Posted by Kristyn Maslog-Levis on Tue, Sep 30, 2014 @ 12:59 AM
Poorer Urban Areas Suffer Worse Heat:
A recent study in New York community districts and United Hospital Fund neighbourhoods shows that there is a higher rate of heat-related mortality in poorer areas.
According to an article in the Harvard Gazette, there were higher heat related deaths in southern and western Bronx, central Brooklyn, northern Manhattan, and the eastern side of midtown.
The poorer residents mainly occupy these smaller heat islands. The study showed a strong correlation between excess deaths and poverty, poor housing quality, hypertension, and impervious land cover.
“It is known that there is an unequal distribution of risk from climate change around the world,” Joyce Klein Rosenthal, an assistance professor of urban design, told the Gazette. “What’s less known is that there is a significant variability of risks from climate change and extreme events within American cities, related to poverty and conditions in the built environment.”
She added that it is very important to recognise that “designers, architects, and urban planners have the capacity and agency to improve urban conditions”. Rosenthal said that by understanding vulnerability within cities, there is a better chance to implement more “effective adaptive strategies with communities”.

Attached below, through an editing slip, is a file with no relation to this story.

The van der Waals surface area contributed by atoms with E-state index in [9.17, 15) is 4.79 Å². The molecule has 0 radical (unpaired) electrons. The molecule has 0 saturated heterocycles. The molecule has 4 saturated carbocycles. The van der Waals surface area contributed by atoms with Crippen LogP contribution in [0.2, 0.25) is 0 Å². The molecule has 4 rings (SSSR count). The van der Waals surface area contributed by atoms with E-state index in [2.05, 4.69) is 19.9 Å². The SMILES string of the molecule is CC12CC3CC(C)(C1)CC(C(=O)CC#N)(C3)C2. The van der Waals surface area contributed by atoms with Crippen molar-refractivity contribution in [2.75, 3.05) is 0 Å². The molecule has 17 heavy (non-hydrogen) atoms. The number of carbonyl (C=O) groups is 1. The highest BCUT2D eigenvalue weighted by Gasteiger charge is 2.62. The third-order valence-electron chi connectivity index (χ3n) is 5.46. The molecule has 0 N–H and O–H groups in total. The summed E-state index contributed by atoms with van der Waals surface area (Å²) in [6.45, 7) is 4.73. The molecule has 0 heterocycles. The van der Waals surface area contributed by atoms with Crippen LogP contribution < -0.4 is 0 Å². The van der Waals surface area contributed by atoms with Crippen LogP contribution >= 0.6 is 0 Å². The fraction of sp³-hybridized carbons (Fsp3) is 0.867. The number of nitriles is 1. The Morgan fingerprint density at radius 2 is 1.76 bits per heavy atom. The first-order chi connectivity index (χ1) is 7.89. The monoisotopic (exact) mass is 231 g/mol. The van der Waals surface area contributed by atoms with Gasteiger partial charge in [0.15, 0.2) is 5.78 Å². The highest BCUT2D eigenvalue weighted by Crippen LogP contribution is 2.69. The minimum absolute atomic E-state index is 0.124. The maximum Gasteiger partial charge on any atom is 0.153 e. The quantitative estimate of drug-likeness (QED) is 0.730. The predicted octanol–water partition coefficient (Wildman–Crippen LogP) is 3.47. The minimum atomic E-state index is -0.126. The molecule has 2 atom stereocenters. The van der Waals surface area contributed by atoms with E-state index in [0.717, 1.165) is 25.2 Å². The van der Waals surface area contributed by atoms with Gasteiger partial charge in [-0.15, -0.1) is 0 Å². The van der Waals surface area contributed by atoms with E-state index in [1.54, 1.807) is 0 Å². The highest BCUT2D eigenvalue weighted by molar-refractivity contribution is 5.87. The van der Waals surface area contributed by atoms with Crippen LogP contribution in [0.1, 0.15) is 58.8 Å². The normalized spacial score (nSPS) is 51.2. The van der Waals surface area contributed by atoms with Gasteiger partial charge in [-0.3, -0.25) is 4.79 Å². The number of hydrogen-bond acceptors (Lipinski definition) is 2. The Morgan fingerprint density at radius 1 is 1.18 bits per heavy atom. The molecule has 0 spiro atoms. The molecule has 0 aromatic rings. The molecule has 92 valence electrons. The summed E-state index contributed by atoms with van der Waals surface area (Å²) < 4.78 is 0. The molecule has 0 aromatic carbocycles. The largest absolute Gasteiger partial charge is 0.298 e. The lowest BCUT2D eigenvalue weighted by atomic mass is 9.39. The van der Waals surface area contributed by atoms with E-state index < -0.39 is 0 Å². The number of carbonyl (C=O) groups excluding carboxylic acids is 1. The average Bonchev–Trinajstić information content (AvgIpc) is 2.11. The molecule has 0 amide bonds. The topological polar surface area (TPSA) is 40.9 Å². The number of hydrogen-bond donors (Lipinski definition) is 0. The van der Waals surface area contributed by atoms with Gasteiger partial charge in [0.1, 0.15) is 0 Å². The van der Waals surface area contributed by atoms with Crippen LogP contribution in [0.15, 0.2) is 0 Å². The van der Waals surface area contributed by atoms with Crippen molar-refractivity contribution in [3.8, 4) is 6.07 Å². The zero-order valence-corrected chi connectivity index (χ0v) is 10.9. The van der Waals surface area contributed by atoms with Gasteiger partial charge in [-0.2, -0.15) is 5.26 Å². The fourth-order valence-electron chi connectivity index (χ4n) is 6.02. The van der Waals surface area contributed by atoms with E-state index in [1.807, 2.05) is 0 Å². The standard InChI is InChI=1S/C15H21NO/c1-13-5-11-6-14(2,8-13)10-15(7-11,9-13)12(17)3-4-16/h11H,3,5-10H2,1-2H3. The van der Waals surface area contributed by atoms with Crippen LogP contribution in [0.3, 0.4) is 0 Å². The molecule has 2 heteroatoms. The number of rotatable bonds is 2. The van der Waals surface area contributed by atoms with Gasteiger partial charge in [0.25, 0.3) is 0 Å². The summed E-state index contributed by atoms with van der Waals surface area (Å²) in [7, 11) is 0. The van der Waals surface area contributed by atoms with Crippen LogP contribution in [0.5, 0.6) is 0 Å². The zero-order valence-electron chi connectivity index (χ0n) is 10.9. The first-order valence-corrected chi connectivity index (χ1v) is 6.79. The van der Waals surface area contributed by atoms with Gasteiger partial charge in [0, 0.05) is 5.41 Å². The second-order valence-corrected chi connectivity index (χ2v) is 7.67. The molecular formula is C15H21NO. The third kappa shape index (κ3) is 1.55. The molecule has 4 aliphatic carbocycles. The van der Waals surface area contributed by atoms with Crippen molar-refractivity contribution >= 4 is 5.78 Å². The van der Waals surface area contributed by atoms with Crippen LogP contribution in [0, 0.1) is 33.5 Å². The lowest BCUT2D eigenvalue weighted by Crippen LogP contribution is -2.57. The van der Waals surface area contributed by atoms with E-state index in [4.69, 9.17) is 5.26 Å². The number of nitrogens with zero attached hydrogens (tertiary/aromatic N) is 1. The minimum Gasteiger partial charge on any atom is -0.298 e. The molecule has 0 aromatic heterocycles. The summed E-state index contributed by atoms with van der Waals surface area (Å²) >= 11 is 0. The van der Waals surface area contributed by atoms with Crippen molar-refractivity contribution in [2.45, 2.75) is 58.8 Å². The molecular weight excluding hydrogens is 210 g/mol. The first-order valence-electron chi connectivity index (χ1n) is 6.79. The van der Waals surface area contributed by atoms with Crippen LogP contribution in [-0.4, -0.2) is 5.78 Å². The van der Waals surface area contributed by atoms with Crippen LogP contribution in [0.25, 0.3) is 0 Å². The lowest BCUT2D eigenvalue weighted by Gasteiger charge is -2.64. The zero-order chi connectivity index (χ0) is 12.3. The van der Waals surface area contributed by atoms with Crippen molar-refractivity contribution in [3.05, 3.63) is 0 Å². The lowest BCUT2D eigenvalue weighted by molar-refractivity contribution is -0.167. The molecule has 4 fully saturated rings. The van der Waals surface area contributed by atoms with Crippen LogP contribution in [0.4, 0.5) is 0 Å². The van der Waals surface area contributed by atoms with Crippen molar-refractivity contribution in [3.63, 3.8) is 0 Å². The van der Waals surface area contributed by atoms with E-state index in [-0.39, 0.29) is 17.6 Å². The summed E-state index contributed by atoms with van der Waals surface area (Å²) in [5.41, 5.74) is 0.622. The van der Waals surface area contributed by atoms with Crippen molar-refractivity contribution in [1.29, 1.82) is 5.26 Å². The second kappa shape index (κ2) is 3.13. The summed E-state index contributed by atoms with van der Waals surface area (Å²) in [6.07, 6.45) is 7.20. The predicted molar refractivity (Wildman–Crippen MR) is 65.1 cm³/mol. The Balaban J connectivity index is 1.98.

Several cities have already started ways to ease the heat for the most vulnerable of residents through “longstanding programs to distribute fans and air-conditioners and open cooling centres on the hottest days”.
“Studies like this provide health outcome-related evidence supporting adaptive interventions. We have health disparities in the spatial distribution of excess mortality of seniors during heat events. The types of characteristics we found to be associated [with that mortality] are within the collective ability of municipalities to intervene,” Rosenthal told the Gazette.
She said that heat, like ground-level ozone, is an environmental stressor, “unevenly distributed in places where there are less trees, less green space, and associated with poorer housing quality”.
According to the study, income levels are associated with surface temperatures. It showed that poorer neighbourhoods are hotter while wealthier neighbourhoods are cooler.
“Urban design strategies can make a difference in reducing urban micro-heat islands,” Rosenthal said.
She added that if the aging population, hotter climate, and lack of affordable housing are not addressed, it may constitute a “perfect storm for future heat wave deaths”.
Rosenthal said the study proves that greening a neighbourhood should be taken seriously. “The disciplines of the built environment – urban planning, architecture, landscape architecture, and urban design – have the knowledge and responsibility to make a difference.”